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How To Write A Good Incident Report

How To Write A Good Incident Report

How To Write Good Incident Reports

Writing a good incident report is one of the core competencies you need as a great security guard. The reports are written descriptions of an unusual event. Written correctly, they help police investigations by providing a detailed, factual account of an event, describing the who, what, when, where, why and how.

Understandably, writing an incident report might not be your favourite responsibility as a security guard. However, all security guard jobs will require you to write one.

A well-written incident report will have a significant influence in the way your employer rates your performance as a guard. In this article, we hope to help you organise your thoughts and give you a few tips on how to write a professional incident report.

Keep It Simple

The key thing to remember when writing an incident report is to keep it simple. Many security guards drown their reports with highly technical “police terms”. Although sounding very professional, it also makes it difficult to understand when read by managers, supervisors, or even witnesses that don’t have any security training.

The easier it is to understand, the better your report will be at communicating what happened. Use common sense, and keep it conversational.

Remember The Basics

Back in primary school, you learned the basics of writing a story: it has a beginning, middle and end. It should also answer the central questions of who, what, when, where, why and how. We list down some guide questions for you to create a detailed incident report.

Who were the people involved in the incident? Provide information on how the people involved looked? Make sure to stay objective and courteous when detailing appearances.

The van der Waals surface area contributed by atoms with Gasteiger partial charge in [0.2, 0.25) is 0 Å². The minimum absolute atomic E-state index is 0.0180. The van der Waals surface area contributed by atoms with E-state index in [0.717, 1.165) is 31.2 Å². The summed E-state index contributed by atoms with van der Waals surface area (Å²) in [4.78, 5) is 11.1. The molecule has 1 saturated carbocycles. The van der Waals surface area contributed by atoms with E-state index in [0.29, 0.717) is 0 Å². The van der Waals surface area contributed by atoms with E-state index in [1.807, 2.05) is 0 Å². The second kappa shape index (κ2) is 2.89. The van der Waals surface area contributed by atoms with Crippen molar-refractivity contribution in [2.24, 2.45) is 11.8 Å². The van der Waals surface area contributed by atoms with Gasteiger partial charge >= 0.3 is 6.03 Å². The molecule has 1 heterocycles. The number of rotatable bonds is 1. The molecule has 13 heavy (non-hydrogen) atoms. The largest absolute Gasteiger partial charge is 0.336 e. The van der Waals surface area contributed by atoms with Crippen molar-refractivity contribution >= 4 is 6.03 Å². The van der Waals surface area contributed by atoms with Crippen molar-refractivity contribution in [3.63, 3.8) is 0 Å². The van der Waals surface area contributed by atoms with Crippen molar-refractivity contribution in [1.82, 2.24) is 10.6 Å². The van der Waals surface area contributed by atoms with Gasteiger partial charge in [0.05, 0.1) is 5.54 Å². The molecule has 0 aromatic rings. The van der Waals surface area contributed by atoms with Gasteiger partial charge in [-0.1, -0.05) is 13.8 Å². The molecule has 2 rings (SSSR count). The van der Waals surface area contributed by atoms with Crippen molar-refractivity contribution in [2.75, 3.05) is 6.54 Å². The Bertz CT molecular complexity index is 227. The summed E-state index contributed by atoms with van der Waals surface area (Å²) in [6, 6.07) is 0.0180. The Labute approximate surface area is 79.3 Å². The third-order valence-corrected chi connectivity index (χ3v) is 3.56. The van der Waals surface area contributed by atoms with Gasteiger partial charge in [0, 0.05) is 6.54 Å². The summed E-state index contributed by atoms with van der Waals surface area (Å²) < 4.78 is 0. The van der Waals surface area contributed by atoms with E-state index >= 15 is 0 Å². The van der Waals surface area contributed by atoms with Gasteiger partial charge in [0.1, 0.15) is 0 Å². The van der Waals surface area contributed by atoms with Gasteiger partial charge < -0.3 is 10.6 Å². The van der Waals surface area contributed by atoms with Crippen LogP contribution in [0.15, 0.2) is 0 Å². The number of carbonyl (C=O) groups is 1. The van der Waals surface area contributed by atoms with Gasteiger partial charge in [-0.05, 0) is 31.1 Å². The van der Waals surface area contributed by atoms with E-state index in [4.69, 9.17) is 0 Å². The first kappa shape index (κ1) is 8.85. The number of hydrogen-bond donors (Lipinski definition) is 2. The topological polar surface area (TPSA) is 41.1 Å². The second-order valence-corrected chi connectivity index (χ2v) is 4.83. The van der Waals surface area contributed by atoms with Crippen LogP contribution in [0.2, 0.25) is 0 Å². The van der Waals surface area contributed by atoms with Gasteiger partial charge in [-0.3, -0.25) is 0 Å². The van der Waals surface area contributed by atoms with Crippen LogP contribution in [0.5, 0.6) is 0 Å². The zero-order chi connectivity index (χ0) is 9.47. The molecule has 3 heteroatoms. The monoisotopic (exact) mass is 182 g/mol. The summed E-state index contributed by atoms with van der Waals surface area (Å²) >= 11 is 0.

What happened? Your chance to tell the story, organise it chronologically, be descriptive and informational. If you are unsure if certain elements are essential, leave them in, a more detailed report is better than having little information.

When did it happen? Include the time the event took place. If you’re not sure, approximate and state that in your report.

Where did it happen? Include details of the location, address, the weather, lighting conditions, etc.

Why did it happen? Often the most difficult part because it talks about the motive of the person. Best to leave out when you’re not sure.

How did it happen? Also difficult to answer, try to confirm the details that took place, but only if you’re sure it indeed happened.

Observe and Report

Yes, this is practically security guard 101 but remember to include only facts. Your job is to observe and report the incident as you experienced it.

Try to beef up your report with evidence. If you had the opportunity to catch the incident on camera, add the videos or pictures. It will help the investigating authorities having details on your report like this.

If you are new to the security industry, don’t fret. CSS Central provides training to newly hired guards, and we will not hesitate to teach you skills you need to succeed in the security industry. We take pride in our professional and confident guards because we empower them. For more details about security guard training, please email info@css-central.co.uk for more info.

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